In the Fifth District, we’ve been talking a lot about carrying capacity these days. Our office defines carrying capacity as the maximum number of visitors that a site can satisfy at one time. In rural areas like west county, we like to break that into smaller categories, looking into the environmental carrying capacity (the maximum number of visitors a place can satisfy before the local environment becomes damaged) and the perceptual carrying capacity (the maximum number of visitors a place can satisfy before specific groups consider the level of impact to be excessive).
I think if you survey any west county resident, they’ll likely tell you we’re nearing, have reached or have far exceeded the area’s carrying capacity — especially during summer, when tourists seek respite from summertime heat, and especially along the river and coast.
The Fifth District is home to the Sonoma Coast and the Russian River, where millions of tourists (both local and not) visit every year. In addition to river dipping and beach bathing opportunities, our hamlets are home to local parades, parties and fundraisers. And in addition to our local, community-oriented events, west county hosts bicycle races, marathons, triathlons and more. The Fifth District gains national attention every year with the Bohemian Grove and Levi’s Gran Fondo.
It’s a lot. According to the Economic Development Bureau’s 2017 Tourism Report, more of Sonoma County’s tourism-related business occurred in unincorporated Sonoma County (25 percent) than in any individual city. Unincorporated Sonoma County generated 43 percent of the Transient Occupancy Tax (hotel bed tax) in the county — while the county’s nine cities generated 57 percent. Tourist hot spots represented by respondents in an EDB survey include the coastal unincorporated towns of Bodega Bay, Jenner and The Sea Ranch. In other words, the annual report validated what many west county residents feel and know: the Fifth District is a magnet for tourism of all sorts. It’s an essential, fundamental driver of our economy — but it’s also important to acknowledge and address the impacts of visitors.
In addition to tourism’s impact, there’s the everyday, local impact we make as residents. Whether we’re driving to and from Santa Rosa, throwing birthday parties at the park, dropping our kids off at school, hosting visitors in our homes or anything in between, our daily/weekly/monthly activities eat away at our area’s carrying capacity. Due to the increasing cost of housing, many people who work in unincorporated west county towns can no longer afford to live in them — and sometimes commute from other counties to work along the coast or river. Between locals and tourists, we’re all adding to west county’s capability to absorb impacts to our environment, infrastructure, housing capacity, traffic, fire and emergency services and overall quality of life.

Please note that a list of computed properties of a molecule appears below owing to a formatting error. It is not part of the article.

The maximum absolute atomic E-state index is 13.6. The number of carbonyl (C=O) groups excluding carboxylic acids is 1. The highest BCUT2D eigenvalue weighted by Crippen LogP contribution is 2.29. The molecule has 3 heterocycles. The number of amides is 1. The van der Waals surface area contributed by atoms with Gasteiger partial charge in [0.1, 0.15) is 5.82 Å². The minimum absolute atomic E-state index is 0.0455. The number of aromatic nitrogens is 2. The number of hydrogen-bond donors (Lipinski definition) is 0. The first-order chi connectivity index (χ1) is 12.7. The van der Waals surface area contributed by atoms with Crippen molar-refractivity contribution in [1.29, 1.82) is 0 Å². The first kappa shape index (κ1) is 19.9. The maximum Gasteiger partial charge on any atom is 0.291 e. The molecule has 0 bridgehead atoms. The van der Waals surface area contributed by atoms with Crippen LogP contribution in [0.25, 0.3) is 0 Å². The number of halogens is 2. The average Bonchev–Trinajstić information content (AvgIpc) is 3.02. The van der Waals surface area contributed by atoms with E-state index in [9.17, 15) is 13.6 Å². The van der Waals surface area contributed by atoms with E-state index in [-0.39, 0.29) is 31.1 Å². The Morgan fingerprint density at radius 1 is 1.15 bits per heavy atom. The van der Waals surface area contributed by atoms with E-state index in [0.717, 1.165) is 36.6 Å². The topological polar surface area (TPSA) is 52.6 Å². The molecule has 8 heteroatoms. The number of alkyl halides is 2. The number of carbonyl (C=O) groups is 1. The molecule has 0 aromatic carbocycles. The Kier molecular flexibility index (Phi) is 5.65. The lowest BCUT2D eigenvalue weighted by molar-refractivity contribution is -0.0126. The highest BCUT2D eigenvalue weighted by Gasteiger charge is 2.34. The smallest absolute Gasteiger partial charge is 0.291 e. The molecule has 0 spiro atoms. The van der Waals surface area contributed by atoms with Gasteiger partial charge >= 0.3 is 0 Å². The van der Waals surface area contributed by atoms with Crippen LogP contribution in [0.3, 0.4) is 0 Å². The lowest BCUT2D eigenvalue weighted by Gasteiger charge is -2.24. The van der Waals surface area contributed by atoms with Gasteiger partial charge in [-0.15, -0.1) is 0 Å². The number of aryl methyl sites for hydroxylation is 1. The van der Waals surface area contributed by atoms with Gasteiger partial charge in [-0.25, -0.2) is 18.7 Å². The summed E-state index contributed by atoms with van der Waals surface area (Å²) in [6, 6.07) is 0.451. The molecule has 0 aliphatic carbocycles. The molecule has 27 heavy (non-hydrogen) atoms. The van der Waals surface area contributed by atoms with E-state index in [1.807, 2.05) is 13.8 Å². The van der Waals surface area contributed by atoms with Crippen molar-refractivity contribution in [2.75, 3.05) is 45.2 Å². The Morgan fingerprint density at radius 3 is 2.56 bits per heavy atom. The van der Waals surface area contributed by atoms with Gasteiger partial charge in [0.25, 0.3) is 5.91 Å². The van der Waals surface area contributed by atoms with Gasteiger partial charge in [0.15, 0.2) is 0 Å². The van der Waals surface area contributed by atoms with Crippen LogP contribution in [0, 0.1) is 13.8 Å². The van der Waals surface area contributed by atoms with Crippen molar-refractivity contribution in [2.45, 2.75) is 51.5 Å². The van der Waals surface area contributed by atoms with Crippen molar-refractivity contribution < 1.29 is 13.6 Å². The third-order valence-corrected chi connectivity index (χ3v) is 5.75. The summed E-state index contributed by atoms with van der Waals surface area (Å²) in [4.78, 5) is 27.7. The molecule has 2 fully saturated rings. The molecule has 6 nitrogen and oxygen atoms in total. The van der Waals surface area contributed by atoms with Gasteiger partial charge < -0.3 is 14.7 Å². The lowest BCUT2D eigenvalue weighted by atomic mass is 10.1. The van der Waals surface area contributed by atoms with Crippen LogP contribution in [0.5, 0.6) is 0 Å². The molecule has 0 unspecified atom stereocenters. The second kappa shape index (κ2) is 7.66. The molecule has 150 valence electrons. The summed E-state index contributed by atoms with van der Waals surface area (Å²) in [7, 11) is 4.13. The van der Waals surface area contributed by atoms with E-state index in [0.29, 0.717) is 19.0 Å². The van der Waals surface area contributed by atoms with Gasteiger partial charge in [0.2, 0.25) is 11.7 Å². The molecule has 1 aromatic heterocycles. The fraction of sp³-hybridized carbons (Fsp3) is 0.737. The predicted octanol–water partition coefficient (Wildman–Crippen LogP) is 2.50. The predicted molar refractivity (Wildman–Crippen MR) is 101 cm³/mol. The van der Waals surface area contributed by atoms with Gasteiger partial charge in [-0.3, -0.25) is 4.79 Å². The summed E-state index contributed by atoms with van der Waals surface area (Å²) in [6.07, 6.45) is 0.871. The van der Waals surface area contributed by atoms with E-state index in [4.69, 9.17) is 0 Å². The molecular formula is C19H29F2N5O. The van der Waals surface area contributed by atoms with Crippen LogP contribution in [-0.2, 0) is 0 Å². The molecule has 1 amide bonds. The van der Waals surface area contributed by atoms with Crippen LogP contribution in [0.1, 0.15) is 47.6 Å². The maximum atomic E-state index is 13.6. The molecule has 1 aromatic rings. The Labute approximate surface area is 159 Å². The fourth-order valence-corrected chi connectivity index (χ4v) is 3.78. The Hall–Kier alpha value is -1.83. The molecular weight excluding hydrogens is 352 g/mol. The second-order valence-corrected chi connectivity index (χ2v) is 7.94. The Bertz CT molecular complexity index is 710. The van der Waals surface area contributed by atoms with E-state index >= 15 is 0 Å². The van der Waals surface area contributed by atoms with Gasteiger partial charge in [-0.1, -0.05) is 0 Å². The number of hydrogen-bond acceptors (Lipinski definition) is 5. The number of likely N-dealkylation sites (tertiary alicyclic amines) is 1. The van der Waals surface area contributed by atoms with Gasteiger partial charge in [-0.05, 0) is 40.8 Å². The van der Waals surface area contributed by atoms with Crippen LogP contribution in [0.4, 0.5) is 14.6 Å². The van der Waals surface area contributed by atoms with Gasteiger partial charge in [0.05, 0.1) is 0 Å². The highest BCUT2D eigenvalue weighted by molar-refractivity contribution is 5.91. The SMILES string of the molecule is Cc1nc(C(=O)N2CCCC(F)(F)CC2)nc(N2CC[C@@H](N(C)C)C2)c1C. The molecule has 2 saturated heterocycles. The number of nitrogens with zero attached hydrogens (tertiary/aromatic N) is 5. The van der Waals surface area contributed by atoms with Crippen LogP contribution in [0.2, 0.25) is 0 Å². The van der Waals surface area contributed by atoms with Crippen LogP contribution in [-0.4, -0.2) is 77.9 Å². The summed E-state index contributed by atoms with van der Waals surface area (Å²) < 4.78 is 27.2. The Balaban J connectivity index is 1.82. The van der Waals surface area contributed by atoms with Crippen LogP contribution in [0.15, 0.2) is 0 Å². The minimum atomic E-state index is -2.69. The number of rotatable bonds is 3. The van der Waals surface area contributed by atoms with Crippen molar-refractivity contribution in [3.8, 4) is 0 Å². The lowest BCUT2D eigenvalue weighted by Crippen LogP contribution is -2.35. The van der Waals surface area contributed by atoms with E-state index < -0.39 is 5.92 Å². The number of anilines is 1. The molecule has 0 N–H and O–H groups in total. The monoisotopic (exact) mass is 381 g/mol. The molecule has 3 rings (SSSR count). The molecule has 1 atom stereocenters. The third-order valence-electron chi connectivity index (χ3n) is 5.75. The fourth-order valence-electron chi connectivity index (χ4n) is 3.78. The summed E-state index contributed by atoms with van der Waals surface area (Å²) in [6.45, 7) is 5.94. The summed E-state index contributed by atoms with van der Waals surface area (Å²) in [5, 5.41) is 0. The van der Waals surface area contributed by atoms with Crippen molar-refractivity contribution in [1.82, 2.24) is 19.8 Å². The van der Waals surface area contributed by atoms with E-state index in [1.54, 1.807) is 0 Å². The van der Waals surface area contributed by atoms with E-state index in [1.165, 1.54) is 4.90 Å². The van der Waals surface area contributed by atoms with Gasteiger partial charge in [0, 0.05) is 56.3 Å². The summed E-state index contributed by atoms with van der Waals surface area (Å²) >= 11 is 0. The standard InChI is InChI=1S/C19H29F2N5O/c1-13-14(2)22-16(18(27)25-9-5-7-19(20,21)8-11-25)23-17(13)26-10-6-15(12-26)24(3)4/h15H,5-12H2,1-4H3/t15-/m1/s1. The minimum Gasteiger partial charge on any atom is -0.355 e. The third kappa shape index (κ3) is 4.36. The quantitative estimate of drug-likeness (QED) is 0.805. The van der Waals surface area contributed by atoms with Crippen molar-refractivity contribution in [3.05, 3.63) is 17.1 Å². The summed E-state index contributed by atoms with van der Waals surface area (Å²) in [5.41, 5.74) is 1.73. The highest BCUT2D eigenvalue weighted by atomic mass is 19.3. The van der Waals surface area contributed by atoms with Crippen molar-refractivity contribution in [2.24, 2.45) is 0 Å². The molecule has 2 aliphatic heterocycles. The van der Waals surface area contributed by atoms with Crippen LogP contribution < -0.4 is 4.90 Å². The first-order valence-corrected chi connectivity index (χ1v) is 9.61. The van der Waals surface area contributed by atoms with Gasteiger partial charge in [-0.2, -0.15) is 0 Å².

So, what do we do?
I can sit and lobby my fellow colleagues until I’m blue in the face for extra money for west county, but I’m more successful when I have the community’s voice amplifying my own. The “It takes a village” adage is true; when Guerneville residents filled the Board of Supervisors’ chambers to tell my colleagues about the severity of homelessness in the Lower Russian River, they listened and directed an additional $1 million to alleviate homelessness in the area.
The power of a unified voice is not to be discounted. That’s why our office has been working to create municipal advisory councils (MACs) for both the Lower Russian River area and the Sonoma County coast. The two MACs will give each area a unified voice that will help my colleagues truly understand the issues faced by our rural communities and residents… and, hopefully, support solutions to those challenges.
The MACs will be able to make recommendations to the Board of Supervisors on myriad issues, from road work prioritization and pedestrian safety enhancement projects to how to best spend tourism occupancy tax (TOT) funds and mitigate tourism impacts. And while ‘making recommendations’ may sound soft and without authority, it’s actually not. The Board of Supervisors, which approves the formation of the MACs, will listen to and respect a unified board of community members who represent the entire lower river or coastal area.
I’m looking forward to our MACs kicking off early next year. We have quite a lot of work ahead of us through the rest of 2018 to form the structure, select representatives and conduct training. To stay in touch and learn about the status of the MACs, sign up for our newsletter by emailing email@example.com.
Lynda Hopkins is the Fifth District Supervisor and a Forestville resident. She can be reached at Lynda.firstname.lastname@example.org.